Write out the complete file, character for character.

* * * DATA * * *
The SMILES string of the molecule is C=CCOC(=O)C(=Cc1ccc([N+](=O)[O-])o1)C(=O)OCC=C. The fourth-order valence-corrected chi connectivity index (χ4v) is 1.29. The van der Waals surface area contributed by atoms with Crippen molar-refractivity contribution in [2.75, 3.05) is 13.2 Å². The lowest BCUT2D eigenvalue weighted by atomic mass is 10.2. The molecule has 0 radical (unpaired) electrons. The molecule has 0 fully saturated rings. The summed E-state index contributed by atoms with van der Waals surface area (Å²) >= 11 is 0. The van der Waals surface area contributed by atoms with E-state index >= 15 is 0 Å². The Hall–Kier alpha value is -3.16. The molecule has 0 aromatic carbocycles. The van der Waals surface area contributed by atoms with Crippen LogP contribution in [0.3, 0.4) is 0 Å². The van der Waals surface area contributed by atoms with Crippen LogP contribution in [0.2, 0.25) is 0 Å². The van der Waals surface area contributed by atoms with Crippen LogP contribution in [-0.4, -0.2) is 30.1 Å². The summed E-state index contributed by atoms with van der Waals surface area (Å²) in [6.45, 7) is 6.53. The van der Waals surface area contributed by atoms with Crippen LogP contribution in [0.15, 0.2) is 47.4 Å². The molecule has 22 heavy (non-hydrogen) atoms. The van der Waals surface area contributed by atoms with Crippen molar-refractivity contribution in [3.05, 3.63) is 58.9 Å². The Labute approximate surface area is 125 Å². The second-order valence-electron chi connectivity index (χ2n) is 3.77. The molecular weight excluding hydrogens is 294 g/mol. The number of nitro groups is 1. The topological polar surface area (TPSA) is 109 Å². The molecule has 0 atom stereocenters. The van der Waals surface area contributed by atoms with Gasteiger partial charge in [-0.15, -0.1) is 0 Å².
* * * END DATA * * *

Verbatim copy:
The SMILES string of the molecule is C=CCOC(=O)C(=Cc1ccc([N+](=O)[O-])o1)C(=O)OCC=C. The fourth-order valence-corrected chi connectivity index (χ4v) is 1.29. The van der Waals surface area contributed by atoms with Crippen molar-refractivity contribution in [2.75, 3.05) is 13.2 Å². The lowest BCUT2D eigenvalue weighted by atomic mass is 10.2. The molecule has 0 radical (unpaired) electrons. The molecule has 0 fully saturated rings. The summed E-state index contributed by atoms with van der Waals surface area (Å²) >= 11 is 0. The van der Waals surface area contributed by atoms with E-state index >= 15 is 0 Å². The Hall–Kier alpha value is -3.16. The molecule has 0 aromatic carbocycles. The van der Waals surface area contributed by atoms with Crippen LogP contribution in [0.3, 0.4) is 0 Å². The van der Waals surface area contributed by atoms with Crippen LogP contribution in [0.2, 0.25) is 0 Å². The van der Waals surface area contributed by atoms with Crippen LogP contribution in [-0.4, -0.2) is 30.1 Å². The summed E-state index contributed by atoms with van der Waals surface area (Å²) in [6.45, 7) is 6.53. The van der Waals surface area contributed by atoms with Crippen LogP contribution in [0.15, 0.2) is 47.4 Å². The molecule has 22 heavy (non-hydrogen) atoms. The van der Waals surface area contributed by atoms with Crippen molar-refractivity contribution in [3.05, 3.63) is 58.9 Å². The Labute approximate surface area is 125 Å². The second-order valence-electron chi connectivity index (χ2n) is 3.77. The molecular weight excluding hydrogens is 294 g/mol. The number of nitro groups is 1. The topological polar surface area (TPSA) is 109 Å². The molecule has 0 atom stereocenters. The van der Waals surface area contributed by atoms with Gasteiger partial charge in [-0.15, -0.1) is 0 Å².